Skip to content

Mattiel’s Georgia Gothic is a Melodious Sample Platter

It's the duo's third album in five years
Photo by Julia Khoroshilov

In 2014, Atina Brown and John Swilley met at a recording session. Swilley was already in a band while Brown was a curious spectator who initiated the symposium. They recorded a song together that night and, as they say, the rest was history. Today, they’re the two parts that make up the Atlanta-based band Mattiel (which is also Atina’s middle name). Brown is on vocals while Swilley mans drums, guitar, and much of the other production elements. Before their most recent album, Georgia Gothic (released on March 18 of this year), the duo put out two records (Mattiel [2017] and Satis Factory [2019]), both remotely composed with Brown and Swilley in entirely separate locations. Georgia Gothic, however, was done a little differently as the twosome confined themselves to a secluded cabin in Georgia to write and record all eleven songs within a week.

“I would start playing some chords on either piano or guitar and see what Mattiel was liking,” Swilley told Gigwise. “Just flesh out progressions and structure, then take that and go and write lyrics. Then we’d pretty much flesh out the song that way.”

As their serendipitous beginning suggests, Mattiel’s trajectory wasn’t always clear cut or conclusive. In fact, Brown didn’t even sing in public until she was 20 years old (she’s now 28) – an act born not of aversion but of reticence; Brown was much like a cornice waiting to break away from the edge of a cliff. Swilley, on the other hand, had long been a multi-instrumentalist. The dichotomy of the duo, however, never bleeds into their newest and, perhaps, freshest album, Georgia Gothic. It’s a record whose sound hops around like the flavors of a savory-sweet sample platter, and Brown’s vocals mixed with Swilley’s chords are as cohesive as a rich pâté on the perfect cracker.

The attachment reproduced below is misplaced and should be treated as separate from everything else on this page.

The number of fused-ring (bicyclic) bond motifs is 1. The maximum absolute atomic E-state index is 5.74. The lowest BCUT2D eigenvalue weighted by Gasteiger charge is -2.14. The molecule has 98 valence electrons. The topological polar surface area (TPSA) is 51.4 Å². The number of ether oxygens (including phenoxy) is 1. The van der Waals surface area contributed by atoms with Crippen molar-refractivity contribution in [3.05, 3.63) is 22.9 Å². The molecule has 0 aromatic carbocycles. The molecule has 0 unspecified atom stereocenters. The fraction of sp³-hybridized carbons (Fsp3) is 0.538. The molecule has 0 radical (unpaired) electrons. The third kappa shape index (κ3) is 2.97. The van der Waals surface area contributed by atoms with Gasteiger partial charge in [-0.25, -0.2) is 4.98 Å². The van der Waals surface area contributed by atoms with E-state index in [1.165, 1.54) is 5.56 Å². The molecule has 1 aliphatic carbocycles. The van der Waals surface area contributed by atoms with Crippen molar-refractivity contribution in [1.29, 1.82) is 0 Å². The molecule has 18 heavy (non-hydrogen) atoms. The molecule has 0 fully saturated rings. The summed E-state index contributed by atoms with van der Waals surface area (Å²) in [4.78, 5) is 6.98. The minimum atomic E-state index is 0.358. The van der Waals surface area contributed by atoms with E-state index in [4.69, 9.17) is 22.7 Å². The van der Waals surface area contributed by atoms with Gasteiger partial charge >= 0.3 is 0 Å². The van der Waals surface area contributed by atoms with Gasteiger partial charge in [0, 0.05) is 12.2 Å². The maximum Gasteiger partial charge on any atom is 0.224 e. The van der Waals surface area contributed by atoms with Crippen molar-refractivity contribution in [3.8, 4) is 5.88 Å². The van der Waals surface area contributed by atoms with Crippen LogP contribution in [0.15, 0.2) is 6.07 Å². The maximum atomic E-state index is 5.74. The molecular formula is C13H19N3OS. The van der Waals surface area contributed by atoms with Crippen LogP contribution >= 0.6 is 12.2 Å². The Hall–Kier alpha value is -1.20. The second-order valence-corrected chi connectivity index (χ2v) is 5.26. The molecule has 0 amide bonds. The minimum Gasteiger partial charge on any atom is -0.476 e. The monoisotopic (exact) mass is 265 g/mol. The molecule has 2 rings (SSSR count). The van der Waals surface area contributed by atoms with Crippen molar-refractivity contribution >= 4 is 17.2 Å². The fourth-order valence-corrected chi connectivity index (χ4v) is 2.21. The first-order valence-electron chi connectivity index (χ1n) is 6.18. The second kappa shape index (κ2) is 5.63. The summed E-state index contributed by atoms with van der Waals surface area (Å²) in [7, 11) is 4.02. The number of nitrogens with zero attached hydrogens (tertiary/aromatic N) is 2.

“Spanning several different sounds is really important to me,” Brown told Rolling Stone. “I don’t want to be doing the same thing over and over on every song.”

Sometimes, the album gives sad, dreamy desert music with ‘60s cadence and distinctive lyrical enjambment (“On the Run”). Other times, it’s fun, triumphant, and ‘80s-inspired with horns and synths that sound almost ska (“Lighthouse”). And then, even again, Georgia Gothic transcends quintessential musical sound and manages to register like an unrelenting storm that’s been dumping for days (“Blood in the Yolk”). The album suitably and smartly concludes with a song called “This is How it Ends.” Perhaps the finest and most fitting track on the album, the tune sounds like what might play as the two members of Mattiel – dressed in the same resplendent, red leather garments as the album cover of Georgia Gothic – escort you to the flaming gates of hell where, of course, Satan himself is waiting with a smile.

When asked about the final song on the album, Brown told Document Journal, “…With ‘How It Ends,’ I don’t even know how those words came to my brain. But it ended up being something that kind of sounded like some executive dude in a suit that like, things weren’t working out for him anymore, and he decided to off himself. It’s really weird; I don’t know where that came from.”

Share This